At St Kilda Film Festival, the thrill of cinema never fades

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At St Kilda Film Festival, the thrill of cinema never fades

St Kilda Film Festival

For St Kilda Film Festival director Paul Harris, the thrill of cinema hasn’t faded. “You sit down, the lights dim, the curtains open and you get that sense of keen anticipation, the eagerness, and the sense of excitement,” he says.

“We’ve been going since 1983. The St Kilda Film Festival is Australia’s premier short film festival. We’re purely about Australian shorts. We’ve helped establish the career of several filmmakers – to be screened in this festival helps them in their future career; it plays an important role. We don’t rival the other film festivals, we complement them. We’ve got a huge field of films to choose from. We had 600 entries. We’ve started putting together a program of Melbourne themed films, we’ve got documentary, horror, animation, comedy – we screen them all as part of the top 100. A lot of our films are government funded, or out of film schools. Some of the documentaries, for example, might be technically crude, roughly put together; they may be films that may not make it into the more competitive film festivals.”

Do films have to be exclusive to the St Kilda Film Festival in the same way as they do for MIFF, for example?  “We don’t compete with other film festivals,” Harris says. “Look at Sundance! They don’t have that rule. We take the view that exposure is oxygen for a film, the more, the better.” While on the subject of the Sundance Film Festival, Dilcia Barrera, the short film programmer at Sundance will be a guest at this year’s St Kilda Film Festival; a singular opportunity for local filmmakers to talk to her and learn about how to get their films noticed internationally.

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Has Harris noticed any trends amongst the coming his way? “This year there’s lots of horror, a lot more people are making horror films, and we’re seeing lots of films with a horror theme. We have a horror feature, Shock Value, a feature length anthology from the archives from the University of Southern California, films made by horror writers in the ’60s before they became famous, people like John Carpenter, from the original modern slasher/zombie filmmakers like Dan O’Bannon (of Alien and Total Recall), and John Carpenter (of Halloween, Escape from New York). They’re not on YouTube, they’re not on DVD; you don’t see them anywhere else. Here you get a chance to see them on the big screen.”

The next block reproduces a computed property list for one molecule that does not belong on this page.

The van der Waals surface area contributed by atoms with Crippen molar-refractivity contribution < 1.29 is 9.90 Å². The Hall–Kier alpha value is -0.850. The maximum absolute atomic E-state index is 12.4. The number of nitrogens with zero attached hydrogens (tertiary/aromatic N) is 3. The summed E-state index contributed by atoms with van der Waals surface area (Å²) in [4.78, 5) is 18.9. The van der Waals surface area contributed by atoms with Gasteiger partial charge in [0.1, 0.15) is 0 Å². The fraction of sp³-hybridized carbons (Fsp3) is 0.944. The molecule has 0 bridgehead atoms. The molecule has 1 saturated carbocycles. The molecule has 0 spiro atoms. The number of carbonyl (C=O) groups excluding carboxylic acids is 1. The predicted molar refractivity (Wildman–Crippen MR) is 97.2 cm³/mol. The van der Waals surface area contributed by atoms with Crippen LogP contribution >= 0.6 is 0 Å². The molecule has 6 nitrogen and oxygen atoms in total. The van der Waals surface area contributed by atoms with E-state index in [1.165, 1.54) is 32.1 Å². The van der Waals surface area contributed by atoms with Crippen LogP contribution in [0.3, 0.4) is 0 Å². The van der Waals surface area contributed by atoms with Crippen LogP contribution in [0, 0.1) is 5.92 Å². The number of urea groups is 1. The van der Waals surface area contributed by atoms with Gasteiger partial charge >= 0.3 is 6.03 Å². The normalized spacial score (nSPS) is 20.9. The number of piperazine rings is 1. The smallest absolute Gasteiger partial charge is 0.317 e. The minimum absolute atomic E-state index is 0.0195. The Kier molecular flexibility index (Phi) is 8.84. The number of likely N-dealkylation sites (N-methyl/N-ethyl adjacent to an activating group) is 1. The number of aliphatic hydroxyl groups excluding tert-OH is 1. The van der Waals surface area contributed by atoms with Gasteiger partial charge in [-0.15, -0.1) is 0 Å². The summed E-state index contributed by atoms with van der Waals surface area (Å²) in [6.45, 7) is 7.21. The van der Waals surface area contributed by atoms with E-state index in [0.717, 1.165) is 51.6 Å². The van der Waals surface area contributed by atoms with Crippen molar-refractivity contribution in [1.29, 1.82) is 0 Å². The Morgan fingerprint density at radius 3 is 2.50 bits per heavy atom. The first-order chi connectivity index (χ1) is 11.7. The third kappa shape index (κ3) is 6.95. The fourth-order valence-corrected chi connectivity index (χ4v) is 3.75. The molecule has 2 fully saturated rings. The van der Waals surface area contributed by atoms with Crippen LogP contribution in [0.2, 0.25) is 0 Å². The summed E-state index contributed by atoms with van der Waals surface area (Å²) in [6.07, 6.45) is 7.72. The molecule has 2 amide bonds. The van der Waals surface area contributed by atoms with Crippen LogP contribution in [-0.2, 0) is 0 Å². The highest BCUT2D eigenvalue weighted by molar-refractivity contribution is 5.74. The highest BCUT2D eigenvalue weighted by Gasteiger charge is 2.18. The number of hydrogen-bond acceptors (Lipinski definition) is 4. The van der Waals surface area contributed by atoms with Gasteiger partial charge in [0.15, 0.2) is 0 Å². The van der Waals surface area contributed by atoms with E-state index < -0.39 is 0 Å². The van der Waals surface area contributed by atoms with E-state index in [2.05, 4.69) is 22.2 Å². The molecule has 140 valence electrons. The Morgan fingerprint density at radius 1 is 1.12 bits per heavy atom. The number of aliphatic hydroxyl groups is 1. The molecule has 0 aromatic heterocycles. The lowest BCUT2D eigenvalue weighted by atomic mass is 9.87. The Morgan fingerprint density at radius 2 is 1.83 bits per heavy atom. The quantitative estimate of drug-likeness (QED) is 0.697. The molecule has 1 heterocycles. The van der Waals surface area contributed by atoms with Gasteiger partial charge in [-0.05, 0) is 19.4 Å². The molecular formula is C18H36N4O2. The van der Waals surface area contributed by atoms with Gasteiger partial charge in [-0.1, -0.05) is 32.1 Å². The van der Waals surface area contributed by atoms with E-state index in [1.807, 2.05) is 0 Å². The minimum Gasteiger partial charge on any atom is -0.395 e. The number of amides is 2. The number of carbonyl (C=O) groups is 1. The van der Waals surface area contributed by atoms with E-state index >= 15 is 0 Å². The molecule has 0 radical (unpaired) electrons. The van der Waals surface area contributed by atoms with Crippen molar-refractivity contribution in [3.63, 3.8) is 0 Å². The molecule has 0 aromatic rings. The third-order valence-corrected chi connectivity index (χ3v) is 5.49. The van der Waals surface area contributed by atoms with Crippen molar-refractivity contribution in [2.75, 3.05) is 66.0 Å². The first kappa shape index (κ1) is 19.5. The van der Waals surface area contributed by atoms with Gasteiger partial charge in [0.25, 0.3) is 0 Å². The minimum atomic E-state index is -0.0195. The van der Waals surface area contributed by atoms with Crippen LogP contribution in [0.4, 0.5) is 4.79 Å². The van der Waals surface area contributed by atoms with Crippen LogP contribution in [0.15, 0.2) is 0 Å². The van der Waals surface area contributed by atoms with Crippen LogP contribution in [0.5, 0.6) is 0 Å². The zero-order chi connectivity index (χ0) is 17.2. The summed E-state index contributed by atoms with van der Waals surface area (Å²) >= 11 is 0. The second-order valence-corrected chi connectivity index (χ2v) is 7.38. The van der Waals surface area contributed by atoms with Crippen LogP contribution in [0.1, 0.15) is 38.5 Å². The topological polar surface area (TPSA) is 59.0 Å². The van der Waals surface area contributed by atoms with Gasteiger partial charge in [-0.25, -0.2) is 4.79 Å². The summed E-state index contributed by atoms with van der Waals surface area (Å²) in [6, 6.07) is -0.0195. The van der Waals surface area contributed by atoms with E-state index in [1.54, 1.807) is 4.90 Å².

One treat is The Go Show: the premiere screening of a restoration of an episode of a British TV program from the ’60s. Episode #117 features star of the day Crispian St Peters along with The Strangers, The Mixture and Normie Rowe. The ads from the time have been kept in for the sake of nostalgia. Melma is a documentary about local artist and designer Melma Hamersfeld who founded the label Metalicus. Flat Daddy, directed by Matt Holcomb and starring Kat Stewart, deals with absent father issues, and Imagination Game tests a grandfather’s patience with an imaginative grandson.

Does Harris think any of the film schools are producing particularly strong films? “The films coming out of the VCA are very strong at the moment. There’s a great diversity coming out of that school. But what I tell filmmakers is, don’t worry if you haven’t been to film school. Young filmmakers tend to be autobiographical in nature: coming of age stories about sexuality, the transition from adolescence to adulthood. It’s like the first novel, their strongly autobiographical. We live in a media saturated landscape. These days you really have to stand out from the pack. Short films are everywhere, in bars, on phones, on iTunes, all these new technologies, on cable. My advice to any young film maker is to make a short film, not a feature trapped in the body of a short film. The shorter, the better. Be economical in storytelling. I liken it to trench warfare – you’re hiding in the trenches, it’s like a commando style battle, you race out, make an impact, and then you get back in the trench before the opposing forces realise what you’ve done. With short films you can make mistakes, make as many mistakes as you like, craft your storytelling skills; it doesn’t matter. If you make mistakes at the feature film level you don’t get asked back.”

Visit the St Kilda Film Festival website here.